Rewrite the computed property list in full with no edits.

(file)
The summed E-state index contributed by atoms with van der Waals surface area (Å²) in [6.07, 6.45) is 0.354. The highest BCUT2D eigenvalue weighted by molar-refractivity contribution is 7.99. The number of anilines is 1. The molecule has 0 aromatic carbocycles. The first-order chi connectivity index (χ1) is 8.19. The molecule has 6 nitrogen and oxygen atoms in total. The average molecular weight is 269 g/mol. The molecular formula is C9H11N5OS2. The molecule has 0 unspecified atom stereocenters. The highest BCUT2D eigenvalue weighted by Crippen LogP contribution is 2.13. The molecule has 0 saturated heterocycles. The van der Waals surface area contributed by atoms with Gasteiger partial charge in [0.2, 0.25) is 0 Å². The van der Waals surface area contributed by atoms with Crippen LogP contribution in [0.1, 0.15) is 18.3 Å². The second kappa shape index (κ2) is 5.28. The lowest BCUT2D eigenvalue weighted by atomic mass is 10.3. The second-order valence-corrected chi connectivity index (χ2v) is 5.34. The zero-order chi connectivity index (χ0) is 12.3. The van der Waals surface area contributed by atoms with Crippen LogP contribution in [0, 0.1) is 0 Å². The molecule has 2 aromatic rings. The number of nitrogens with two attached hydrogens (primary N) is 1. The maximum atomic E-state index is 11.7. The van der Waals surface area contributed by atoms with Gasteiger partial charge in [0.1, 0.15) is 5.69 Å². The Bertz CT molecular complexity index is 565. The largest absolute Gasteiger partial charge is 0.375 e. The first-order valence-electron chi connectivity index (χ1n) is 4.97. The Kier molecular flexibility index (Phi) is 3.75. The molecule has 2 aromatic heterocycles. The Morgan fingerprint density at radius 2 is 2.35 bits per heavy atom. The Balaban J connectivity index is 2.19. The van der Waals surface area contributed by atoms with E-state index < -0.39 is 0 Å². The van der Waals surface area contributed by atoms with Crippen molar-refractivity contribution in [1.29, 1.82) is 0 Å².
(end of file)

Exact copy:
The summed E-state index contributed by atoms with van der Waals surface area (Å²) in [6.07, 6.45) is 0.354. The highest BCUT2D eigenvalue weighted by molar-refractivity contribution is 7.99. The number of anilines is 1. The molecule has 0 aromatic carbocycles. The first-order chi connectivity index (χ1) is 8.19. The molecule has 6 nitrogen and oxygen atoms in total. The average molecular weight is 269 g/mol. The molecular formula is C9H11N5OS2. The molecule has 0 unspecified atom stereocenters. The highest BCUT2D eigenvalue weighted by Crippen LogP contribution is 2.13. The molecule has 0 saturated heterocycles. The van der Waals surface area contributed by atoms with Gasteiger partial charge in [0.2, 0.25) is 0 Å². The van der Waals surface area contributed by atoms with Crippen LogP contribution in [0.1, 0.15) is 18.3 Å². The second kappa shape index (κ2) is 5.28. The lowest BCUT2D eigenvalue weighted by atomic mass is 10.3. The second-order valence-corrected chi connectivity index (χ2v) is 5.34. The zero-order chi connectivity index (χ0) is 12.3. The van der Waals surface area contributed by atoms with Crippen LogP contribution in [0, 0.1) is 0 Å². The molecule has 2 aromatic rings. The number of nitrogens with two attached hydrogens (primary N) is 1. The maximum atomic E-state index is 11.7. The van der Waals surface area contributed by atoms with Gasteiger partial charge in [0.1, 0.15) is 5.69 Å². The Bertz CT molecular complexity index is 565. The largest absolute Gasteiger partial charge is 0.375 e. The first-order valence-electron chi connectivity index (χ1n) is 4.97. The Kier molecular flexibility index (Phi) is 3.75. The molecule has 2 aromatic heterocycles. The Morgan fingerprint density at radius 2 is 2.35 bits per heavy atom. The Balaban J connectivity index is 2.19. The van der Waals surface area contributed by atoms with E-state index < -0.39 is 0 Å². The van der Waals surface area contributed by atoms with Crippen molar-refractivity contribution in [1.29, 1.82) is 0 Å².